Part 2: An Introduction to Leuven Writes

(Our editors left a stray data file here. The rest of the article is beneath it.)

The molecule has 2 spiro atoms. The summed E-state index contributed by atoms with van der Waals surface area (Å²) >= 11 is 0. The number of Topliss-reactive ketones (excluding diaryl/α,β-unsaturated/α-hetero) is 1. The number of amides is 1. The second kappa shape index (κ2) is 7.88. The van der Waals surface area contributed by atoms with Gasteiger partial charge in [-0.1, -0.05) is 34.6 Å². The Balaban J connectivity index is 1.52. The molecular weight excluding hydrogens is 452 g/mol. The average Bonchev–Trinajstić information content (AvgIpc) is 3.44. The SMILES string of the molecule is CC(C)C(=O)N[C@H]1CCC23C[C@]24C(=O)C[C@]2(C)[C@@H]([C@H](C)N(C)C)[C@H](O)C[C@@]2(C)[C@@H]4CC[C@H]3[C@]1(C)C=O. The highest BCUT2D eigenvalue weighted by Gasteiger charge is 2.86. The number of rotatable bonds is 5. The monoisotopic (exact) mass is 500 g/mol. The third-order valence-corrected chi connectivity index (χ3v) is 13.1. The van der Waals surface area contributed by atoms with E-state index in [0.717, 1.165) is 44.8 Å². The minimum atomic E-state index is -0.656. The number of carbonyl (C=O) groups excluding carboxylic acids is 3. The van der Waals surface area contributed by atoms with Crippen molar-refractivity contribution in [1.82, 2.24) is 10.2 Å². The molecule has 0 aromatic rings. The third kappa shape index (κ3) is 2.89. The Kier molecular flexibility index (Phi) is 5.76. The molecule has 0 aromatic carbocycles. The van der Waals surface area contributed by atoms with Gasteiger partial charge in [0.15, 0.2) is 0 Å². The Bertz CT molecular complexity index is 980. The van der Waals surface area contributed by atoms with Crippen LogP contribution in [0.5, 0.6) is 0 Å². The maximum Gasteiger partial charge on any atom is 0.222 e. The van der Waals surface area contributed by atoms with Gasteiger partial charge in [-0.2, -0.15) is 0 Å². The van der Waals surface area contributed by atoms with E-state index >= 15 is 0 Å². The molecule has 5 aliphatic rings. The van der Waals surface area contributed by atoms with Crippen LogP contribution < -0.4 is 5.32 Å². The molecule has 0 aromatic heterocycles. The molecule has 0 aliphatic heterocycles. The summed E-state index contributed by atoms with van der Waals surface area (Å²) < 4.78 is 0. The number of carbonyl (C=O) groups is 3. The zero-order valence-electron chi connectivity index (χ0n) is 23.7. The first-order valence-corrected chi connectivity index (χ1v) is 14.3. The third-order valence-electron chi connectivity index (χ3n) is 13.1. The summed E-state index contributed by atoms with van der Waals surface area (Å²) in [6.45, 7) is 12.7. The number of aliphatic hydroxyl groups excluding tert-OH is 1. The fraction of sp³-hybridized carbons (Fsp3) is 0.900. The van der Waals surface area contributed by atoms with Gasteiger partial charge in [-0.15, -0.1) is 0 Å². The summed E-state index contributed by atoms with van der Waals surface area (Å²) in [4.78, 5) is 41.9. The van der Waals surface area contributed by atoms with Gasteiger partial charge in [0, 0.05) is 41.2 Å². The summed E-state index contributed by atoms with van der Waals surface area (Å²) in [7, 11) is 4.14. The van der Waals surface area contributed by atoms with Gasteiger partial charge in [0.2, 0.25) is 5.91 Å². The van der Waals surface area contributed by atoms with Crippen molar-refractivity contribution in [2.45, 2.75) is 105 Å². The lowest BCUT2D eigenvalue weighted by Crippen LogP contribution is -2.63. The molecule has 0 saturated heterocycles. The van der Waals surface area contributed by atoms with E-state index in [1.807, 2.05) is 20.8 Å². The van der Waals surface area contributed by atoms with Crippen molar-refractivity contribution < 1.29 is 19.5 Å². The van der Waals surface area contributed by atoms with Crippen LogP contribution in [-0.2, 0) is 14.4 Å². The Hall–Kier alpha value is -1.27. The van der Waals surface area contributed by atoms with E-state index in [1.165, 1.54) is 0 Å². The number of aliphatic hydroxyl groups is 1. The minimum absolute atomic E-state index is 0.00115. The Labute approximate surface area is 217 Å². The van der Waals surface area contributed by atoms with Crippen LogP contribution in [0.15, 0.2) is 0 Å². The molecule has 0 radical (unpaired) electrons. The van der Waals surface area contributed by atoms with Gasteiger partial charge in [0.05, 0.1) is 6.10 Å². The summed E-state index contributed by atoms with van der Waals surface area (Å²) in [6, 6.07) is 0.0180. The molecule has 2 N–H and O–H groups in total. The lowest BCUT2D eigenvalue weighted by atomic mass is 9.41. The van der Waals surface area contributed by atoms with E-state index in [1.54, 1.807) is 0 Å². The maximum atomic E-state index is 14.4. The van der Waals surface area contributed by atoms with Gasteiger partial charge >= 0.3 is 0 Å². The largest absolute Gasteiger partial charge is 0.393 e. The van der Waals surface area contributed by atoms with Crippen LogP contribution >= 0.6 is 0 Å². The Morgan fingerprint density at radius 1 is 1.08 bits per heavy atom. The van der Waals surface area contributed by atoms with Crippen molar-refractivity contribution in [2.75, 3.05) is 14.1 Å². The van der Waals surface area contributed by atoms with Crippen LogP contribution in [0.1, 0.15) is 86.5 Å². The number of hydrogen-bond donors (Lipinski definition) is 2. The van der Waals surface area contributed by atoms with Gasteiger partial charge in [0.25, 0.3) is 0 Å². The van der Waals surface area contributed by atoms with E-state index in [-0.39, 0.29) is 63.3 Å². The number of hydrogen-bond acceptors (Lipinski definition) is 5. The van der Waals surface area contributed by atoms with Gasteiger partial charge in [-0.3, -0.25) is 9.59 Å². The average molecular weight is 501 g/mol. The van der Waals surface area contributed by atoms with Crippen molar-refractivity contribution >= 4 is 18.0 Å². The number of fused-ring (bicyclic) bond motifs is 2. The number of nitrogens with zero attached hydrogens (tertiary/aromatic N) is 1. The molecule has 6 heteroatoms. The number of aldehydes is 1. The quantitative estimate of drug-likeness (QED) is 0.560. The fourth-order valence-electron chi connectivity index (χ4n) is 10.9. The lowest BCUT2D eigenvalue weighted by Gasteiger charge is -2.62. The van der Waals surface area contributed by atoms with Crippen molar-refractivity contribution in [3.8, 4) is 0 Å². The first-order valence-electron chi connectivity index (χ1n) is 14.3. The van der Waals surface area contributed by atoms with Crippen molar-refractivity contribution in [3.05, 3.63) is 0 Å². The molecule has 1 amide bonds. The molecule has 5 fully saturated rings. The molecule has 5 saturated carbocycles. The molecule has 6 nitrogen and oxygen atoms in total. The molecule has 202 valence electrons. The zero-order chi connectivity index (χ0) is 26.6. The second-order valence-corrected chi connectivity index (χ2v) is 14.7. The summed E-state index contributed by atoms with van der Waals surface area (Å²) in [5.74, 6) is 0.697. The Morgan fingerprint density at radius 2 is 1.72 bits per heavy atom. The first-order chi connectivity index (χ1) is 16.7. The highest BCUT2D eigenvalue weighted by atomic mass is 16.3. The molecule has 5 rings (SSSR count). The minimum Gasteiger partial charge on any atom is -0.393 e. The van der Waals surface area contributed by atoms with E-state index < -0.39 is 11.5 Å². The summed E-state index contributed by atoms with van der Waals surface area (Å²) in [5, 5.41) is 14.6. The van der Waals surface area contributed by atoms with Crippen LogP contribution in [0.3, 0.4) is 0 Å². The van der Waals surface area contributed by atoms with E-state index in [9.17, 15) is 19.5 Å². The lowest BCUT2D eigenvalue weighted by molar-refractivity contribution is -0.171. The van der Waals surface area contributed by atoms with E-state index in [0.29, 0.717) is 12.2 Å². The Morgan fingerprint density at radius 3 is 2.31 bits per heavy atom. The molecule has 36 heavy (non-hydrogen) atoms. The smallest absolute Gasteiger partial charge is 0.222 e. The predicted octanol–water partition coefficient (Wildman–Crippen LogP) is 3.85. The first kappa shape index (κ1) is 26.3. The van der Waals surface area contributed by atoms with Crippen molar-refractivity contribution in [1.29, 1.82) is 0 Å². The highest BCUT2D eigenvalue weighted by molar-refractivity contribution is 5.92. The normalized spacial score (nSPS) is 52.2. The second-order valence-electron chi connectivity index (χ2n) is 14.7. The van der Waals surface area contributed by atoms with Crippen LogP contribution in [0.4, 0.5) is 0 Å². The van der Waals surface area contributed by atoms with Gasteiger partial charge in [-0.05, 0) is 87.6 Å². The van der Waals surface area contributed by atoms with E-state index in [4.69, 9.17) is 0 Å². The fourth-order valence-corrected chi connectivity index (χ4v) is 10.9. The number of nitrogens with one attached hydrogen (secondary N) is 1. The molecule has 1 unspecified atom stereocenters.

Proper Writes is a writing cooperative in Leuven, our goal is simply to encourage and pay attention to good writes. This year, as a group, we intend to contribute a collaborative series of stories, poetry, and prose to The Voice under the pseudonym Leuven Writes. We don’t consider this to be merely a collection of separate, isolated pieces, but rather view it as a coherent production. Our goal is to freely characterize the life here by incorporating each writer’s particular perspective, style, and mode of writing. The setting is life in Leuven and this is Leuven Writes: The traveller thought, “what stories rest in the ground we walk upon, and how many have come without writing a word?” People come and people go - movement. Varying emotions come and go, excitement triggered by hopeful exploring of the unknown. Thoughts they come and thoughts they go, impressions sweeping daily through the minds of intersecting lives. To the traveller, the inquirer, the temporary local, we are here to say that much has been written here, much is being written here. Leuven Writes, indeed, giving voice to numerous of unshared stories and impressions that take place on the ground we walk upon. A crossroads, though it may be, a place to pass through, though it may be, Leuven is a place of affections, of experiences permanently affecting the depth of our souls. Being a place where destinies meet, embrace, undergo life-changing experiences together, the separate paths taken in the end are not unchanged; characters and life goals are affected by time spent here. All come and all go with a story of their own, even if only enduring in the mind, unshared. Indeed, each of us has memories attached to this city: memories of various places that gained peculiar value in one’s mind, memories of normal adventures that happened from day to day, memories of people one met and might never see again. All affect, and all are affected. To that most passionate traveler, who’s forgotten his travel journal and thereby left unwritten perhaps a rather thrilling and captivating book, let it be known that life in Leuven is not unwritten, Leuven writes. Write your part.